Delirium is common in older patients admitted to US emergency departments with COVID-19 infection, according to the findings of a new study.
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Additionally, patients presenting this symptom were more likely to have poor hospital outcomes or die.
Elderly at greater risk of dying from COVID-19 complications
Since the beginning of the severe acute respiratory syndrome coronavirus 2 (SARS-CoV-2) outbreak in late December 2019, there have been over 56.3 million confirmed infections and 1.35 million lives lost globally. While people of all ages can contract and become ill with the virus, a growing body of evidence shows that some demographics are at an increased risk of suffering severe symptoms of the disorder, becoming hospitalized, and dying from complications.
Recent data demonstrate that the elderly (those aged 65 or over) is one of these at-risk populations. In the US, those aged 65 or over account for a huge 80% of COVID-19 related deaths. The fact that this age group makes up just 16% of the US population highlights the disproportional representation of the elderly in COVID mortalities.
Delirium is a cognitive symptom characterized by a serious disturbance in mental abilities, resulting in confused thinking and significantly reduced awareness of the environment. Studies have shown that delirium is being increasingly presented by elderly patients admitted to emergency departments.
Unfortunately, research has also highlighted that emergency physicians often fail to recognize and diagnose delirium or fail to recognize the true importance of a diagnosis of delirium.
Since the pandemic was declared in March of 2020, much data has been collected to gain a deeper understanding of the nature of COVID-19 to prevent its transmission and improve the outcomes for those hospitalized with infections.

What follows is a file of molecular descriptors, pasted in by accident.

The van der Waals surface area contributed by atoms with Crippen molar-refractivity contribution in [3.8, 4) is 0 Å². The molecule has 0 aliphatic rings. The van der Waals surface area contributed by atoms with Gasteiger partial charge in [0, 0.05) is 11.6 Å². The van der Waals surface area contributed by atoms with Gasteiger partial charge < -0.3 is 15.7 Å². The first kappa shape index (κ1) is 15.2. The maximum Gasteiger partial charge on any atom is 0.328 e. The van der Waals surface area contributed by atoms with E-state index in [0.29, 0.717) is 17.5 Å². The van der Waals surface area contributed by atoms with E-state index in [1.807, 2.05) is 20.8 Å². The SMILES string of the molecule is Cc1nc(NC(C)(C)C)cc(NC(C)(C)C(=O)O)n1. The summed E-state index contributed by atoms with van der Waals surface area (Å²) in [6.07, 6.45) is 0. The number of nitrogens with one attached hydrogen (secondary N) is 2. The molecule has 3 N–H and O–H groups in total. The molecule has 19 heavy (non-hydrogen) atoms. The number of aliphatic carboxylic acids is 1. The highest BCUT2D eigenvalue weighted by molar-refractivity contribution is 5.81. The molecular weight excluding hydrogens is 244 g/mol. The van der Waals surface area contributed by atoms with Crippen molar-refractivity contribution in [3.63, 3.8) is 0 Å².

Previously, anecdotal evidence had suggested that elderly patients present different symptoms to those of the general population when admitted to hospital with COVID-19 infection. Part of this anecdotal evidence hinted that delirium was commonly presented in elderly patients hospitalized with COVID-19.
As delirium is not a common symptom of COVID-19 within the general population, researchers recognized the value of collecting data on its occurrence in the elderly to better understand how COVID-19 impacts this population.
Assessing the frequency of delirium in elderly COVID-19 patients
In a paper published this month in the journal JAMA Network Open, a team of researchers describes how they conducted their study to determine how frequently delirium is presented by older adults hospitalized with COVID-19, and how this impacts their hospital outcomes.
The team collected data from seven sites across the US, assessing a total of 817 patients with a mean age of 77.7 years. Of these patients, 28% presented delirium upon arrival at the hospital.
Additionally, among this group, delirium was the sixth most common symptom of COVID-19 infection. Among those patients diagnosed with delirium, 37% presented no typical COVID-19 symptoms or signs, including fever or shortness of breath.
Enhancing hospital outcomes for elderly COVID-19 patients
The study demonstrates the need to equip emergency staff with the skills to recognize symptoms of delirium in the elderly, particularly in those admitted with COVID-19 infections. It also reveals that symptoms of COVID-19 may differ across populations.
Results showed that it was not uncommon for elderly patients with COVID-19 to display no common symptoms while often presenting with delirium. Moving forward, to enhance hospital outcomes for elderly COVID-19 patients, further studies must be conducted to determine if delirium is preventable in this cohort and what intervention strategies would be effective in protecting the elderly from developing the cognitive syndrome.
Further research is also required to understand how the severity and duration of delirium presented by elderly COVID-19 patients could be reduced.
- Kennedy M, Helfand BKI, Gou RY, et al. Delirium in Older Patients With COVID-19 Presenting to the Emergency Department. JAMA Netw Open. 2020;3(11):e2029540. doi:10.1001/jamanetworkopen.2020.29540